Fire risk to worsen through Novem­ber

The Mercury News - - News - By Paul Rogers progers@ ba­yare­anews­

Cal­i­for­nia’s fire risk, al­ready at very dan­ger­ous lev­els with mas­sive fires burn­ing in Butte County, Mal­ibu and other lo­ca­tions, is only go­ing to worsen this week­end, and is likely to con­tinue at least through Thanks­giv­ing.

On Fri­day af­ter­noon, the Na­tional Weather Ser­vice is­sued a red flag warn­ing for the Bay Area be­gin­ning at 10 p.m. to­day and con­tin­u­ing through 4 p.m. Sun­day.

Cit­ing “crit­i­cal fire weather con­di­tions,” the agency said that wind gusts blow­ing from dry in­land ar­eas to­ward the ocean could reach up to 60 mph in the East Bay hills, Santa Cruz Moun­tains and North Bay hills, with high tem­per­a­tures in the 70s and hu­mid­ity in the bone-dry sin­gle dig­its.

“There’s no re­lief in sight for now,” said Carolina Wal­brun, a fore­caster with the Na­tional Weather Ser­vice in Mon­terey. “The dan­ger re­mains. The un­der­ly­ing con­di­tions re­main.”

A sim­i­lar red flag warn­ing re­mained through Fri­day night in Los An­ge­les and Ven­tura coun­ties, with the Na­tional Weather Ser­vice say­ing dire con­di­tions are ex­pected again there from Sun­day through Tues­day. Santa Ana winds of up to 70 mph and low hu­mid­ity will bring “a near im­mi­nent chance of wide­spread crit­i­cal fire weather con­di­tions,” and rapid spread of any fires that are started, fore­cast­ers said in an ur­gent bul­letin.

Per­haps more omi­nous, there is no rain fore­cast for North­ern or South­ern Cal­i­for­nia for at least the next 10 days.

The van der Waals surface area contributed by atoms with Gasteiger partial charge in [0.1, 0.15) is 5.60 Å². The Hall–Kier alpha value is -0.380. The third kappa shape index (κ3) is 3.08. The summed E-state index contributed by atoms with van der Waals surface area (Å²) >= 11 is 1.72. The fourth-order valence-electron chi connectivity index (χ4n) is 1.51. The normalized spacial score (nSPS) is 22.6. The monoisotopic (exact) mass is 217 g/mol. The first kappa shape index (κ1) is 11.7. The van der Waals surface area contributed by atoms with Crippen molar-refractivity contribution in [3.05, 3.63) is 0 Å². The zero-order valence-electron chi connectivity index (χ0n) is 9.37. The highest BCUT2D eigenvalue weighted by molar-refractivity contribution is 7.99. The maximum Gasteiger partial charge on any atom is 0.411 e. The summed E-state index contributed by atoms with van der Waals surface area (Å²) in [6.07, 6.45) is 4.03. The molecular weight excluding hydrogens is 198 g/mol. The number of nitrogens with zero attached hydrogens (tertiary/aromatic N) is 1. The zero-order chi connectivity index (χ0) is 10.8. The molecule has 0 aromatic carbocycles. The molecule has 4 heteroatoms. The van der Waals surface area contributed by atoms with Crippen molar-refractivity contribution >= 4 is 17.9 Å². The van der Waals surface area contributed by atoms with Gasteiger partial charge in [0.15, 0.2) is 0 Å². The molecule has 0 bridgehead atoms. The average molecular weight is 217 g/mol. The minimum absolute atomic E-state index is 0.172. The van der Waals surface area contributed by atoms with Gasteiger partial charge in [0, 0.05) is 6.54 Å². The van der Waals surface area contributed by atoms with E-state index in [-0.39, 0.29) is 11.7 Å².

That means that ev­ery warm, dry windy day be­tween now and then will only fur­ther dry out shrubs, trees and grasses. A sin­gle spark could well cause more fires like the ones that lev­eled the town of Par­adise in Butte County Thurs­day night, killing at least nine peo­ple, and which raged over hill­sides in Ven­tura and Los An­ge­les coun­ties in South­ern Cal­i­for­nia on Fri­day, burn­ing celebrity homes and caus­ing more than 150,000 peo­ple to evac­u­ate in the three ar­eas, ac­cord­ing to Cal Fire of­fi­cials.

Ex­perts of­fered stark ad­vice.

“Be care­ful. Pray for rain,” said Craig Cle­ments, di­rec­tor of the Fire Weather Re­search Lab­o­ra­tory at San Jose State Univer­sity.

Cle­ments on Fri­day af­ter­noon was driv­ing back from Butte County, where he and his stu­dents were sam­pling fire be­hav­ior. He said he was shocked at how quickly the Camp fire spread, rush­ing across roughly 90,000 acres.

Cle­ments noted that Oc­to­ber is usu­ally the most dan­ger­ous month of the year in Cal­i­for­nia for wild­fires. Be­cause it has of­ten been roughly six months since the state ex­pe­ri­enced any sig­nif­i­cant rain, veg­e­ta­tion is the dri­est and most flammable that it gets all year. Many of the state’s most devastating fires, from the 1991 Oak­land Hills blaze to last year’s deadly Wine Coun­try fires, hap­pened in Oc­to­ber.

Usu­ally by Thanks­giv­ing, how­ever, some rain has fallen, damp­en­ing the ground and eas­ing the risk that fallen power lines, camp­fires, or sparks from out­door equip­ment and ve­hi­cles will set off an in­ferno. But not this year.

“The fu­els are crit­i­cally dry and they are only get­ting worse,” Cle­ments said. “And now we are get­ting strong winds. This is a crazy year.”

The dry, warm weather in re­cent months has been caused by a per­sis­tent ridge of high pres­sure over the Pa­cific Ocean.

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